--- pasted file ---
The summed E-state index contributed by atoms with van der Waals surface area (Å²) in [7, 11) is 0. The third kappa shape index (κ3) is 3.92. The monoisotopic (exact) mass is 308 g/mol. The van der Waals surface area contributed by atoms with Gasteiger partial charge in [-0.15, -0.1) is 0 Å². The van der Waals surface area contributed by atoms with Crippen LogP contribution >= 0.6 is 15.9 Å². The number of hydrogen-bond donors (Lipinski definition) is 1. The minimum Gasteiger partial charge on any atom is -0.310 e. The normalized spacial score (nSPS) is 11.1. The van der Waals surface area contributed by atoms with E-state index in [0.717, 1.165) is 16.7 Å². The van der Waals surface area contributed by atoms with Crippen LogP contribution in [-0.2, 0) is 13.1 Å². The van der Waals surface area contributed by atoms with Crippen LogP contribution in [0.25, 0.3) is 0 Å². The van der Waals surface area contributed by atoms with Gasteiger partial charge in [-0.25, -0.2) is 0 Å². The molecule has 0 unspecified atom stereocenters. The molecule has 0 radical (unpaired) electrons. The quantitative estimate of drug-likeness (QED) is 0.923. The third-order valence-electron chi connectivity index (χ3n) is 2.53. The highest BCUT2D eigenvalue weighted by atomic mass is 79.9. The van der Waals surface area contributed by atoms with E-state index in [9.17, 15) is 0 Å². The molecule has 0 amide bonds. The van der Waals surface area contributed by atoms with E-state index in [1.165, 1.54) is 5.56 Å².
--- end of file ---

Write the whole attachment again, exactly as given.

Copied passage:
The summed E-state index contributed by atoms with van der Waals surface area (Å²) in [7, 11) is 0. The third kappa shape index (κ3) is 3.92. The monoisotopic (exact) mass is 308 g/mol. The van der Waals surface area contributed by atoms with Gasteiger partial charge in [-0.15, -0.1) is 0 Å². The van der Waals surface area contributed by atoms with Crippen LogP contribution >= 0.6 is 15.9 Å². The number of hydrogen-bond donors (Lipinski definition) is 1. The minimum Gasteiger partial charge on any atom is -0.310 e. The normalized spacial score (nSPS) is 11.1. The van der Waals surface area contributed by atoms with E-state index in [0.717, 1.165) is 16.7 Å². The van der Waals surface area contributed by atoms with Crippen LogP contribution in [-0.2, 0) is 13.1 Å². The van der Waals surface area contributed by atoms with Crippen LogP contribution in [0.25, 0.3) is 0 Å². The van der Waals surface area contributed by atoms with Gasteiger partial charge in [-0.25, -0.2) is 0 Å². The molecule has 0 unspecified atom stereocenters. The molecule has 0 radical (unpaired) electrons. The quantitative estimate of drug-likeness (QED) is 0.923. The third-order valence-electron chi connectivity index (χ3n) is 2.53. The highest BCUT2D eigenvalue weighted by atomic mass is 79.9. The van der Waals surface area contributed by atoms with E-state index in [9.17, 15) is 0 Å². The molecule has 0 amide bonds. The van der Waals surface area contributed by atoms with E-state index in [1.165, 1.54) is 5.56 Å².